By Kim Bolduc
On Jan. 26, the Pre-Law Society and Messa House Council hosted a dinner and discussion with Frank Messa ’73, who is a lifetime member of Union’s Board of Trustees.
Messa spoke proudly of Union’s reputation and of the college’s continued ability to educate graduates with an incredible aptitude for success.
In particular, he praised the school’s close community, as well as how the college’s atmosphere fosters a development of interpersonal skills.
“Davidson was the place to be when I was here,” Messa recalled over dinner. Messa was one of the first students to live in the new residence hall.
He remains close friends with his suitemates from those years. “One year, we reunited by visiting our old room in Davidson,” Messa recalled fondly.
After graduating from Union, Messa attended Albany Law School and eventually branched out into the business world.
Messa rapidly achieved success as an entrepreneur, for which he heavily credits the college and law school teaching practices.
“Undergraduate education isn’t about the substance of what you learn,” Messa mused, “but the mental processes of what you learn.”
Through his liberal arts education, Messa learned technical skills, such as reading, writing, critical thinking and time management.
“These are highly prized skills in the business world,” Messa told students.
Many of the same benefits come with a law school education. Law school differs from other graduate schools, such as medical school, where the substance is important.
According to Messa, law school emphasizes the importance of mental processes gained through training under extreme pressure and adverse conditions.
These conditions teach discipline and other translatable skills that apply to various career paths.
“The versatility of a law degree is unlike any other. I went to law school knowing that I did not want to be a lawyer,” Messa explained.
Messa cited the success of the writer John Grisham, who holds a law degree from the University of Mississippi, and sports figure Tony Larussa, who earned a law degree from Florida State Law School, as evidence for the opportunities offered by obtaining a law degree.
In his own life, Messa was able to use his law education to build an eight-person financial consulting company based in Schenectady into a multibillion-dollar national business.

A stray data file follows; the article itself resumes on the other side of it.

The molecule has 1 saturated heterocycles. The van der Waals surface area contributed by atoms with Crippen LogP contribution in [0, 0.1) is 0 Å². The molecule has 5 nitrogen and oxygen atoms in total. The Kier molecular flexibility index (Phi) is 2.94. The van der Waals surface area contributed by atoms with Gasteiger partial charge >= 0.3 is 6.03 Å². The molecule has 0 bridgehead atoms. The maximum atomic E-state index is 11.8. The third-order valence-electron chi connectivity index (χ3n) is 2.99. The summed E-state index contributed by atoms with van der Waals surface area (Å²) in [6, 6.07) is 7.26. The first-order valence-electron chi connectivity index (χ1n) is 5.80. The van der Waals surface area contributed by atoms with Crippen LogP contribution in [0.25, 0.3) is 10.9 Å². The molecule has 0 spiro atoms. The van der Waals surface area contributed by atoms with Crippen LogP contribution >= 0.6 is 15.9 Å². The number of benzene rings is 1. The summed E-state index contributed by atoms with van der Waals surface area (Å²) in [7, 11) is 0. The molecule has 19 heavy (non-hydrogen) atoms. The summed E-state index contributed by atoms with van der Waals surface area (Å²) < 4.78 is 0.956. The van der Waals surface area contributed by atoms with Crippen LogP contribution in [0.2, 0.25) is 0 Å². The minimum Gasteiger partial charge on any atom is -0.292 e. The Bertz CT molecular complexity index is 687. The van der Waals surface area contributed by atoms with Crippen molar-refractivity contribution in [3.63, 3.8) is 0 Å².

Eventually, Messa and other co-founders sold Ayco Company to Goldman Sachs for half a billion dollars.
During his time at Ayco Company, Messa aimed to hire one Union graduate per year.
“The Union College landscape is littered with tales of entrepreneurs, people who went out on a limb. It’s no accident that Union alums hold high-placed positions,” Messa affirmed.
Messa observed that the average age of people in law school has been gradually increasing, which implies that people take some time between undergraduate and graduate school to determine what they want to get out of a law degree.
Messa suggested that holding a job with a law firm before going to law school might provide a good foundation for financial help from the employer.
Messa spoke to the vision of the Minerva System in view of the 10th anniversary of the Minerva Houses at Union. He explained that the Minerva System initially served as an alternative to the Greek life system.
However, it has grown into a way to integrate professors and students in an atmosphere that promotes intellectual growth and social interactions.
Messa shared that other colleges have approached Union to inquire about the efficacy and implementation of the Minerva System.
Messa emphasized the qualities of successful people as inextricably linked with excellent interpersonal skills.
Messa observed, “At Union, you get the opportunity to interact with some of the smartest people in the country. This rubs off and allows you to learn to think critically and analytically.”
Messa stated students need to distinguish themselves among dedicated peers through over-preparation and overwork, which is very good practice for surviving and succeeding in the business world.